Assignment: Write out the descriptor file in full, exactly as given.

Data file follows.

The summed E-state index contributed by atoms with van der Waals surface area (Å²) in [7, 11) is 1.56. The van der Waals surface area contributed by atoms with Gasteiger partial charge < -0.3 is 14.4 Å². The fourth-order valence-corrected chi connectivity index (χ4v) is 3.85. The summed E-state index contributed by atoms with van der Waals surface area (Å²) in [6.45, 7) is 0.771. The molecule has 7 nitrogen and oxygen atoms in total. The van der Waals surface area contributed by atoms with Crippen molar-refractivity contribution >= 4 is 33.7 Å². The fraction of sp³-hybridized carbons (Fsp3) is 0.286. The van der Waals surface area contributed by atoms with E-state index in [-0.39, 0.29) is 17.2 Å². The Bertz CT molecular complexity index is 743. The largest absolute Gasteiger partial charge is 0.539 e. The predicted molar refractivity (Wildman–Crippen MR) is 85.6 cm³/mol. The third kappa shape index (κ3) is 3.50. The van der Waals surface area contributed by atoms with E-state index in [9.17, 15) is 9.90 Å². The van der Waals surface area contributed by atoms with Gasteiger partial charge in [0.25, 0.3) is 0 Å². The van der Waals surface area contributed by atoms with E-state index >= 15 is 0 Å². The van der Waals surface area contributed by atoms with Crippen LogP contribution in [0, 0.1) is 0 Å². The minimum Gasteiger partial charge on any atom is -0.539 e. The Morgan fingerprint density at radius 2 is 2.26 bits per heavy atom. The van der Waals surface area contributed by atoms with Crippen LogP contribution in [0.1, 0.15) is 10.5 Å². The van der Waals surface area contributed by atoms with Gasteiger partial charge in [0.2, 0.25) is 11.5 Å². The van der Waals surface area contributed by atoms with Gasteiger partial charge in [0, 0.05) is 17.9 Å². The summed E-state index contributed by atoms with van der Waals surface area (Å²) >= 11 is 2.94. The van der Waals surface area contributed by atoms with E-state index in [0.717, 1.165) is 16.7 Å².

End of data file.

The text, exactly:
The summed E-state index contributed by atoms with van der Waals surface area (Å²) in [7, 11) is 1.56. The van der Waals surface area contributed by atoms with Gasteiger partial charge < -0.3 is 14.4 Å². The fourth-order valence-corrected chi connectivity index (χ4v) is 3.85. The summed E-state index contributed by atoms with van der Waals surface area (Å²) in [6.45, 7) is 0.771. The molecule has 7 nitrogen and oxygen atoms in total. The van der Waals surface area contributed by atoms with Crippen molar-refractivity contribution >= 4 is 33.7 Å². The fraction of sp³-hybridized carbons (Fsp3) is 0.286. The van der Waals surface area contributed by atoms with E-state index in [-0.39, 0.29) is 17.2 Å². The Bertz CT molecular complexity index is 743. The largest absolute Gasteiger partial charge is 0.539 e. The predicted molar refractivity (Wildman–Crippen MR) is 85.6 cm³/mol. The third kappa shape index (κ3) is 3.50. The van der Waals surface area contributed by atoms with E-state index in [9.17, 15) is 9.90 Å². The van der Waals surface area contributed by atoms with Gasteiger partial charge in [0.25, 0.3) is 0 Å². The van der Waals surface area contributed by atoms with E-state index >= 15 is 0 Å². The van der Waals surface area contributed by atoms with Crippen LogP contribution in [0, 0.1) is 0 Å². The minimum Gasteiger partial charge on any atom is -0.539 e. The Morgan fingerprint density at radius 2 is 2.26 bits per heavy atom. The van der Waals surface area contributed by atoms with Crippen LogP contribution in [0.1, 0.15) is 10.5 Å². The van der Waals surface area contributed by atoms with Gasteiger partial charge in [0.2, 0.25) is 11.5 Å². The van der Waals surface area contributed by atoms with Gasteiger partial charge in [0, 0.05) is 17.9 Å². The summed E-state index contributed by atoms with van der Waals surface area (Å²) >= 11 is 2.94. The van der Waals surface area contributed by atoms with E-state index in [0.717, 1.165) is 16.7 Å².